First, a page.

Often there is a different granularity of incremental updates that are desired when sending payloads over the network compared to within the same process. We typically prefer many small updates over any alternative; however, busily-updated data sets may be a source of performance issues. When transporting updates over a network, the frequency and size of updates become an even more immediate concern: machine-to-machine communication is more limited than CPU to RAM communication. Barrage subscriptions aggregate incremental updates to help reduce this noise. This update interval can be tuned by default (via JVM property barrage.updateInterval), just as the Deephaven internal engine’s tick frequency can be tuned (via JVM property PeriodicUpdateGraph.targetCycleDurationMillis), as well as explicitly configured on the initial subscription request (via flatbuffer field BarrageSubscriptionRequest.update_interval_ms).

The payload parameters first_seq and last_seq can be a useful aid to those who attempt to reconcile differences between server and client state (an uncommon task, but useful for client implementation debugging).

Javascript support

You may have noticed that even Deephaven’s web user-interface processes incremental updates. The Deephaven Javascript Client is a true gRPC client and receives FlightData payloads. However, browsers do not support client-streaming over HTTP/2 at this time. To enable client-streaming-like capabilities, Deephaven simulates the transport level concepts by splitting bidirectional streams (e.g., DoExchange) into a server-streaming request followed by a series of unary-requests. The client attaches HTTP2 headers to identify the simulated stream, the sequence, and whether or not it is done sending data. The server then provides ordered delivery to, and reuses, the server-streaming implementation.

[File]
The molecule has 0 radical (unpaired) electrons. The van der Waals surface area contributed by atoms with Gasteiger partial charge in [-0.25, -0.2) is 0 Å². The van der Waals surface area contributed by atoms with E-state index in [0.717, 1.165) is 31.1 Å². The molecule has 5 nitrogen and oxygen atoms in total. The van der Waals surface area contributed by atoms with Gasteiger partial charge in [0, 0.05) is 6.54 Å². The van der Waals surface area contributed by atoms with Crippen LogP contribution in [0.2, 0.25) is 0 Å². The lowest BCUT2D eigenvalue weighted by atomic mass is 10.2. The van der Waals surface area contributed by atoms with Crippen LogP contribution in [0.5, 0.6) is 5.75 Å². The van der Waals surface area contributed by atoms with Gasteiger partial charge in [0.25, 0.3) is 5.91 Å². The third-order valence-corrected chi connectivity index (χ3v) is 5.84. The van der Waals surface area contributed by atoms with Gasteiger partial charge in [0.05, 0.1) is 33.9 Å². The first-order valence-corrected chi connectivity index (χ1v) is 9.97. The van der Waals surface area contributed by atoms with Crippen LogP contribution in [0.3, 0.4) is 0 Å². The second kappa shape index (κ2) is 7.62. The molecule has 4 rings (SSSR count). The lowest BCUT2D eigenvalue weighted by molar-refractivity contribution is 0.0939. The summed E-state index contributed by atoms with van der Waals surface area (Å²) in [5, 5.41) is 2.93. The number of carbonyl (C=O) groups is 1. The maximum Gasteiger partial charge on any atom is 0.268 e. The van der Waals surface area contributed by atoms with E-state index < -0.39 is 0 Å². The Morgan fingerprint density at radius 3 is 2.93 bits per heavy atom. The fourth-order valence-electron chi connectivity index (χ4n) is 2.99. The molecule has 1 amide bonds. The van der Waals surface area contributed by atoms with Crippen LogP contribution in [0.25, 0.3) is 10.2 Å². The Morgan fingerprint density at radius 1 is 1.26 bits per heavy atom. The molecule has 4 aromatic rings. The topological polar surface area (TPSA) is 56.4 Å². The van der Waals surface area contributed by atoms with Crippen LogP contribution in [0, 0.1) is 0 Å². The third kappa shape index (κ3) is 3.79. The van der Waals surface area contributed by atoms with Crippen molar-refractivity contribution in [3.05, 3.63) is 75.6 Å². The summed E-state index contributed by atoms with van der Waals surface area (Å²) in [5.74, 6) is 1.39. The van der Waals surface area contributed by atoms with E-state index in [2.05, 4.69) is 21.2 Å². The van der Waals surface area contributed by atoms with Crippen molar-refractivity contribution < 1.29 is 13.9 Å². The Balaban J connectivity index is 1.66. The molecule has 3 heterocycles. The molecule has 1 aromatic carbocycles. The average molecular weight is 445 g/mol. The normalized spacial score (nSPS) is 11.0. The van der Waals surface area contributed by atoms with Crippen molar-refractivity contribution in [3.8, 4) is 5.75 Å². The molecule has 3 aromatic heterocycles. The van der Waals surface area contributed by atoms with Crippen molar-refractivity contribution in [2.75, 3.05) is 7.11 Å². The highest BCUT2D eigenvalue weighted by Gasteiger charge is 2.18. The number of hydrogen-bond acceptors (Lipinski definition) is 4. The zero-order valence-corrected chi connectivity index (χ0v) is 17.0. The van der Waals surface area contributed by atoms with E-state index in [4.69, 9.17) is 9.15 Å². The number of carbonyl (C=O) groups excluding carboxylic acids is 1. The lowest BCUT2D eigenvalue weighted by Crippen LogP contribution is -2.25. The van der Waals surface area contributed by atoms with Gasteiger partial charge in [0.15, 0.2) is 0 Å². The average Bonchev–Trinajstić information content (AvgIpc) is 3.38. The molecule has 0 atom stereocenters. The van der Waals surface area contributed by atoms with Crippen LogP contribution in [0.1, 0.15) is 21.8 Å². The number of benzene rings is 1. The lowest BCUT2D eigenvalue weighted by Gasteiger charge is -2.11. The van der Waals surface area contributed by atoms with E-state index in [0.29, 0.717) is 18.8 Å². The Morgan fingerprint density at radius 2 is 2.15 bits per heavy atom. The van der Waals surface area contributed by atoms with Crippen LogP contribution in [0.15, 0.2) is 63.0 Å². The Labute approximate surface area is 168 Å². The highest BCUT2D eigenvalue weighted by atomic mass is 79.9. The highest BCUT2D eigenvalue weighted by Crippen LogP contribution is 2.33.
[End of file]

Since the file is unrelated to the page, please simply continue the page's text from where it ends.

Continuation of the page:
DoAction via the Table Service

Whereas we could have used Flight’s DoAction to send a command to the server telling it to sort Table X by column Y and filter column A by value B, the Deephaven team felt that it didn’t give enough structure to the queries that Deephaven supports.

The Deephaven Core API Table service enables a user to build an entire directed-acyclic-graph (DAG) of requests in a single batch gRPC call to the server. Being able to define and ship your application’s logic to the server is extremely powerful. Client or server implementations may refactor the DAG payload for optimization or canonicalization purposes.

All of the manipulations that you see Deephaven’s browser-based client perform are delegated to the server. This offloads heavy workload from the user’s machine, while maintaining the illusion that their data is right there, at their fingertips.

The Table Service was written to truly complement the Flight Service. Every Deephaven query engine operation may depend on one or more upstream tables. Any dependent tables, and the resulting table, are identified with Flight tickets. The user is able to refer to these tickets in subsequent requests, including requests to the Flight Service. If a required upstream operation has not yet completed, the server waits for pending work to be performed before attempting to execute the subsequent operation. When the user is done with a result, they simply release the ticket. When all operations (including queued operations!) that depend on that ticket no longer require access to its resources, then those resources are freed up.